One concrete source of ROI in social media is through site sponsorships and advertising placements. In integrating social media into a publication’s Web site or even creating a new social entity, publishers should not only consider their users’ needs, but also keep potential advertisers in mind. Hearst Magazines developed a social media strategy that combines peer-to-peer networking and a controlled, branded environment to successfully generate new advertising revenue.

When Hearst Magazines acquired Answerology, it built this technology into its existing publication sites. “What we’re doing is setting up different communities [around topics such as] … shelter, house and garden, food, beauty, style, relationships, areas where Hearst already has a consumer magazine, a big bunch of users and advertisers,” Milner says.

In addition to offering peer-to-peer communication, Hearst also incorporates expert voices on its Answerology sites, such as Seventeen.com/ask. For example, when a teenage girl asks a question about skin care on Seventeen’s site, she can receive answers from her peers, the magazine’s beauty editors, or even a paid sponsor such as Neutrogena (whose comments would be clearly labeled as being from a beauty expert at Neutrogena).

Milner says the expert advice adds value for the readers, increases the community’s credibility, and gives companies the chance to participate in the social media conversation and not just advertise along the margins of the Web page. “The ROI is going to come from the marketers’ saying … ‘We’re willing to pay for a branded environment, and we want engagement with the users,’” Milner states.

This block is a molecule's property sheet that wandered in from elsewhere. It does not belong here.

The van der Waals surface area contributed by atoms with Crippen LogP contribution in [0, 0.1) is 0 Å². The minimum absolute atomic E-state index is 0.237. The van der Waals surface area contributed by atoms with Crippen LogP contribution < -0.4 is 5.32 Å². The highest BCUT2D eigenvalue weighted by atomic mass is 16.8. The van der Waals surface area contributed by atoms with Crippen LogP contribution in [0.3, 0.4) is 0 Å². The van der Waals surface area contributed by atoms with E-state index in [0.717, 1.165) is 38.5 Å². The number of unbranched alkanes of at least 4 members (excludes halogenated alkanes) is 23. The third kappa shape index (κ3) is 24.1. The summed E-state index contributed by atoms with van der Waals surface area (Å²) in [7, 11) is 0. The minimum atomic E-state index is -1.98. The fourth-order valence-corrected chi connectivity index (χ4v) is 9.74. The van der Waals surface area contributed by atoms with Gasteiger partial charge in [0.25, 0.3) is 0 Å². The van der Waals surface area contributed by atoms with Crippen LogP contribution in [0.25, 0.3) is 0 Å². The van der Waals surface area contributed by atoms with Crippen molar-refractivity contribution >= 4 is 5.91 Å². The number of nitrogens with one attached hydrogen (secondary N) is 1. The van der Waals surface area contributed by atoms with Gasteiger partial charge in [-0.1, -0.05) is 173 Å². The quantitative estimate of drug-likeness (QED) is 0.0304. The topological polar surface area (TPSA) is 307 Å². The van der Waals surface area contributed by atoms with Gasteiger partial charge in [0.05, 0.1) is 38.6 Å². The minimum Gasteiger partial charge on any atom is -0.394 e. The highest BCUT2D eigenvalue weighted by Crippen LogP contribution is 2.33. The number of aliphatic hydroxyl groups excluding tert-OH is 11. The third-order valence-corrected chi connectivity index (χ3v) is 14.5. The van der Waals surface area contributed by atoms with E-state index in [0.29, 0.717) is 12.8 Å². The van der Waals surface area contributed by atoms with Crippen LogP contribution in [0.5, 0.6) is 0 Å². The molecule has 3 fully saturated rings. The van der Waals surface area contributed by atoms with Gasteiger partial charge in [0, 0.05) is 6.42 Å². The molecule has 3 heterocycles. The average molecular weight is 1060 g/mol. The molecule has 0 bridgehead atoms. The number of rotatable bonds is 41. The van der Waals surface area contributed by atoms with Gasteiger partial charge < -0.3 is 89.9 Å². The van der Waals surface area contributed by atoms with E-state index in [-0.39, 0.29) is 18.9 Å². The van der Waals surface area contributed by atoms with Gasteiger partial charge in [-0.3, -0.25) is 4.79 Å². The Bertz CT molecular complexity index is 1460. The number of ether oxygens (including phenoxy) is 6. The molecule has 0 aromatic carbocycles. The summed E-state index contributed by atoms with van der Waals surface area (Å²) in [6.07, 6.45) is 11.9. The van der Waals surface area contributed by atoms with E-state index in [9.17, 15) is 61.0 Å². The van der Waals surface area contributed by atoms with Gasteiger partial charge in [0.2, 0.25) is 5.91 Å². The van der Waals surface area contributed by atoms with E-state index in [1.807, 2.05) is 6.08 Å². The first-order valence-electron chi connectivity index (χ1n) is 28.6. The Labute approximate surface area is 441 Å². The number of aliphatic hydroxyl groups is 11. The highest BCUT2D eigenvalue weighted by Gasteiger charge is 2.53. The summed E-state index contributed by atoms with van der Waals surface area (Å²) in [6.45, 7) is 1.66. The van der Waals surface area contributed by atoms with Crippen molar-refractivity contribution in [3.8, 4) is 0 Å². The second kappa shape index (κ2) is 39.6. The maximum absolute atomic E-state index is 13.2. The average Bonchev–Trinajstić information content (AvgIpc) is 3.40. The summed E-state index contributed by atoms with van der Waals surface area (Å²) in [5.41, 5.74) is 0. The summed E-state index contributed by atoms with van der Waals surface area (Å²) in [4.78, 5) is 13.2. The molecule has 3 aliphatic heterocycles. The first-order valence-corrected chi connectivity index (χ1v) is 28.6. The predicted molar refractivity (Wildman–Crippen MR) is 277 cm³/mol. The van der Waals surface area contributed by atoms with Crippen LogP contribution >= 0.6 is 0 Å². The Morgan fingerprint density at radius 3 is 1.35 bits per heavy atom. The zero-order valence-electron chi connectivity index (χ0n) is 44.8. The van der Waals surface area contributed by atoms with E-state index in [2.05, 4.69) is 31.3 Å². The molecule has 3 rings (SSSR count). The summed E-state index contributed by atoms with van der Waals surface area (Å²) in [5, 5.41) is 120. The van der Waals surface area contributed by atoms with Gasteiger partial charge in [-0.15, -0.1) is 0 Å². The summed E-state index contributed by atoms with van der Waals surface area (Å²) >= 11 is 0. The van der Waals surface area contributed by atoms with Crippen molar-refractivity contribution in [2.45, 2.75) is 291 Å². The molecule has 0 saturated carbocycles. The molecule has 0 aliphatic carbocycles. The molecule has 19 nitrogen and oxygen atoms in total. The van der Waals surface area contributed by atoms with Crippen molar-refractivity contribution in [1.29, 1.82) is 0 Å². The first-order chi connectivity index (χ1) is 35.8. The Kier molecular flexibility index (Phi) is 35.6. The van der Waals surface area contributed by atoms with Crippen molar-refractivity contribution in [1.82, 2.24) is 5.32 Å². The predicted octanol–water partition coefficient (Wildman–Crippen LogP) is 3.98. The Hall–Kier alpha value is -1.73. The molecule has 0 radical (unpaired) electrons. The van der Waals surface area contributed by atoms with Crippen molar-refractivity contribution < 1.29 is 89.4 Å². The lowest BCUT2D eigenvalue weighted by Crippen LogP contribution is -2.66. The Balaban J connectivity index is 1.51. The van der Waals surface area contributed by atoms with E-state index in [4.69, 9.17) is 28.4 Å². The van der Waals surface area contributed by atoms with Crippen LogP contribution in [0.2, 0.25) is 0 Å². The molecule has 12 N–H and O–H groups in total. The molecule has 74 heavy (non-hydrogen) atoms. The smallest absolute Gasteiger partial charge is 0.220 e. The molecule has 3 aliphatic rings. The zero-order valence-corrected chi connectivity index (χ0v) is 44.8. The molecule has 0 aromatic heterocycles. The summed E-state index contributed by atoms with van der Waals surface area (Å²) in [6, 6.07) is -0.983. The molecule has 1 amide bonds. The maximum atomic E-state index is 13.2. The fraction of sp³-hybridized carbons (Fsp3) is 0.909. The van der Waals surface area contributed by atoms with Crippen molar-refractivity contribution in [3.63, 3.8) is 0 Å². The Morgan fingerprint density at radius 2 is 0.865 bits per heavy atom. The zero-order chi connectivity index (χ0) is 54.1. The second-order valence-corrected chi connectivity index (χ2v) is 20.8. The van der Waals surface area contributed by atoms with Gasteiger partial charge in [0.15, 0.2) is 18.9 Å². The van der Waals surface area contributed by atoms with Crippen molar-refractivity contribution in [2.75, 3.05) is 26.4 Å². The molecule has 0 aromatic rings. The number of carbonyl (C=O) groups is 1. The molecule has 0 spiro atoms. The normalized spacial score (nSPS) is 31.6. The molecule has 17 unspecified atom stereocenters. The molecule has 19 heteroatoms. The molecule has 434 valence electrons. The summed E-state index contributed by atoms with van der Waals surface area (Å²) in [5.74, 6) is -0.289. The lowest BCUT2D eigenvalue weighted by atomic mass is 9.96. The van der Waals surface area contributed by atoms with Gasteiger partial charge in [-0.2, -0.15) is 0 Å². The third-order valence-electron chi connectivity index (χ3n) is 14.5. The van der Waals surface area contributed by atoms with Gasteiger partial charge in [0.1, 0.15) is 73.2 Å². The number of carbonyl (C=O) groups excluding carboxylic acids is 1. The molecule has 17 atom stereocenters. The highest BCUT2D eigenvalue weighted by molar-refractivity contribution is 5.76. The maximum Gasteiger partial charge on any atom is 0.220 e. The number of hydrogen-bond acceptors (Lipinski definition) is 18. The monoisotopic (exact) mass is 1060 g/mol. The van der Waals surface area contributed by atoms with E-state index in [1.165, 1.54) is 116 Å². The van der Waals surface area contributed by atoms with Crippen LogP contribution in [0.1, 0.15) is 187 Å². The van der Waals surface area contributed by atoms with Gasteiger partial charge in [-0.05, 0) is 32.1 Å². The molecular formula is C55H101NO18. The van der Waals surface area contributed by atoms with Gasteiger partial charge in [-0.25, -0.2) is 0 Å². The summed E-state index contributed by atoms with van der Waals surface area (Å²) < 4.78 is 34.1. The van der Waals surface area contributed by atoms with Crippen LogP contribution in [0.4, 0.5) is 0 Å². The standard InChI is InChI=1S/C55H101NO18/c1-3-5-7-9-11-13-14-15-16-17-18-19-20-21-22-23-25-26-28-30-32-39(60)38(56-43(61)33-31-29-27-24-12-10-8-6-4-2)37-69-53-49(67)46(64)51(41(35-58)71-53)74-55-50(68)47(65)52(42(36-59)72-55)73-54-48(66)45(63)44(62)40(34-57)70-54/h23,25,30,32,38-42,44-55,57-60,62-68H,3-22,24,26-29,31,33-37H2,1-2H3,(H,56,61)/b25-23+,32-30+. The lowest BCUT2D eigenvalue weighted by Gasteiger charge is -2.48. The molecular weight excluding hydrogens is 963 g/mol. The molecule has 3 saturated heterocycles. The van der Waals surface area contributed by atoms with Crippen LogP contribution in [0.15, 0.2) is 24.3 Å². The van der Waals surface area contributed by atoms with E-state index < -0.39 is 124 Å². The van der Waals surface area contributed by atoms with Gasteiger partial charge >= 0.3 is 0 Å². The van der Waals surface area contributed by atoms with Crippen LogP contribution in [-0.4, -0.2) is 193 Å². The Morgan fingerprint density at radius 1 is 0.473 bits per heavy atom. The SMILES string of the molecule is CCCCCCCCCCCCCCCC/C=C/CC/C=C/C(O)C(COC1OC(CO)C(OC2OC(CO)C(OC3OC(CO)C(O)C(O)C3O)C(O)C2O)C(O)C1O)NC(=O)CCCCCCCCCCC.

2. Allow for Highly Targeted Communities

In building a social media solution, one magazine does not necessarily equal one network. Within your readership, there are multiple subgroups or niches of interests, and it’s most beneficial to users and to your bottom line to allow for highly targeted networks to develop online.

John Byrne, editor-in-chief of BusinessWeek.com, had targeting in mind when developing BusinessExchange.com, a unique Web offering that combines social media and content aggregation. Although both are owned by McGraw-Hill, Business Exchange is a completely separate brand from BusinessWeek.

It allows registered users to create business topics, aggregate content from the Web on those topics, and comment and interact with like-minded community members. In addition to user-supplied content, the site automatically pulls content for each topic from all over the Web including blogs, news outlets and Twitter. With more than 1,500 topics, the communities are extremely targeted. For example, there are dozens of topics related to Apple computers and dozens related to sustainability.